is not the only one with SL besides look closely at the pic and you will see that the lower case
bottem is specially colored and at the same time there is a page about the testing of the vickers
and Bren gun blanks.

Pete, Police is a civilian entity and no military.


DCCo loaded MkVI ammo with the LM hs. These were listed in their catalogue and so designated.

I’d like to re-post Fede’s picture from my topic about Canadian Lee-Metford .303 Canadian Lee-Metford

Sherryl, I suggest you are confusing L.S. and S.L. Both appear on .303 headstamps but have very different meanings. L.S. means the cartridge has an experimental Lead Styphanate primer. The lower part of these cartridges is not blackened. S.L means Streamlined and these are a comparitively common match grade cartridge. These cartridges have the lower part blackened. Your cartridge is S.L…streamlined.

TALKING ofthe shipment of British made .303 Mk II shipped to Canada in 1900-02, andfoundto be
faulty, this lot was subsequently
“recapped” live, with the defective primers Milled out, cold, and pockets cleansed, before recapping
With new primers. .250 Berdan.
From accounts, only acouple of cartridges detonatedduringthe milling operation.
Detail mentioned in an earlier posting here ( several months ago)

Doc AV

as you see on the pic it says SL and the bottom quarter part of the cartridge is browned that is how I
tripped over it and yes the Stypanite referes to the primer composition they were tests however
the Stypanite and the cordite in the cases did not coroborate the result was heavy muzzle flush
and things were abandoned.Where is that bullet streamlined??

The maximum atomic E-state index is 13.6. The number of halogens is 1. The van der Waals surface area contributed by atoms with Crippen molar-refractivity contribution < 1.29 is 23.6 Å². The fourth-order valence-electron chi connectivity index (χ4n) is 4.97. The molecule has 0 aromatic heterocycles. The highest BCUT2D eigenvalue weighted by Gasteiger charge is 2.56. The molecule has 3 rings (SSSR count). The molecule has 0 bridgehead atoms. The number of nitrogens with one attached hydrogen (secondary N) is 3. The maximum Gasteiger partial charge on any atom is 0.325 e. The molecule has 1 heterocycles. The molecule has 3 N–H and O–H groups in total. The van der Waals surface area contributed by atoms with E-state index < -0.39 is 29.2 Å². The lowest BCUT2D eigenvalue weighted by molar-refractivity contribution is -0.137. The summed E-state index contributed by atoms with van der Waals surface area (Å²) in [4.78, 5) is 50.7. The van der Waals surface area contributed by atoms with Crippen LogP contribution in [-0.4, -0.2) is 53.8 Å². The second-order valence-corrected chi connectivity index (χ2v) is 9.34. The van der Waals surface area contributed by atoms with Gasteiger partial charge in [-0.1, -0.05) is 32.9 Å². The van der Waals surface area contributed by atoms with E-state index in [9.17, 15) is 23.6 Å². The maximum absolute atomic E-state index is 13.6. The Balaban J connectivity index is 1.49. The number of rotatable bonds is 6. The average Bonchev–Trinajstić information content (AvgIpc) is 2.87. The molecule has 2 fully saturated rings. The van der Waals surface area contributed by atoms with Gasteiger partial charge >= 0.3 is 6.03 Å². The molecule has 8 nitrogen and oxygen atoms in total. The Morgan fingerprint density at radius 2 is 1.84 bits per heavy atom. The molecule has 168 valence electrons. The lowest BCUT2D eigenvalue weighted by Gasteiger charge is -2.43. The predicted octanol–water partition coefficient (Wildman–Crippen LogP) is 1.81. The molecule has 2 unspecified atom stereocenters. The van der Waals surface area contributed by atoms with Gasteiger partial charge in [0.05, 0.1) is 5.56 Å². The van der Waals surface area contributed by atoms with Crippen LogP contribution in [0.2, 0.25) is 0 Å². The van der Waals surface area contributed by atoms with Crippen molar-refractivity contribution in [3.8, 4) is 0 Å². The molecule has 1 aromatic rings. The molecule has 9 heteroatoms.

This is an after tought
The L= in that stamp stands for lead so one producer uses LS (LEAD STYPANITE)
another uses SL=(STYPANITE LEAD)

In 1938 trial were cunducted with bulleted blanks for Vickers and Bren guns
in various colors,red,purple,green,and black all were loaded differently
with chopped cordite all 4 broke their safty screens and tests were abandoned
and plastic bullets bullets were tryed These wooden bullets are considered

from Temple, B.A. (1986). Identification Manual on the .303 British Service Cartridge. No:1 - Ball Ammunition (pp 76-77):

“…the “S.L.” code of which denoted a “Stream Lined” bullet. A comparison of this design and a Mark VIIIZ ball will show that if it was not the immediate forerunner of that service pattern, then one of them certainly had some influence on the development of the other.”

No sorry both Headstamps in Labbetts .303 book on page 227 show L.S. the Mk7 reads clockwise round RG 45 7 L.S. and the Mk8 Reads 12 oclock, 8oclock and 4 oclock K.45 8Z you are reading the Mk7 wrong it is not S.L.
As for “where is that bullet streamlined” here is a drawing of the streamlined bullet
BK.141 135A .303 Streamline Bullet 1936-7 Pattern.pdf (935.8 KB)
I also have earlier dated drawings of the bullet if you would like to see more.

As for the 1938 Trials they were what would become the Cartridge S.A. Blank .303 inch L Mark VII the Kynoch movie blanks you show are a copy of the Cartridge S.A. Blank .303 inch L Mark 10z


Hi John
To clarify: the match load has the DCCo 303 L-M headstamp & the Lewis headstamp was to show the missing headstamp from Sheryl’s post. No conection between the two other than .303". And those were my box photos.

Hi Aex
I understand that. I mentioned that because some collectors consider them to be of the same sort of round origin-purpose, and was asking a rhetorical question, about how the individual collector considered it to be when filing it…

Virtually all blanks are considered dangerous within a certain distance. Especially most movie blanks. You may remember the actor Bruce Lee was killed with a movie blank.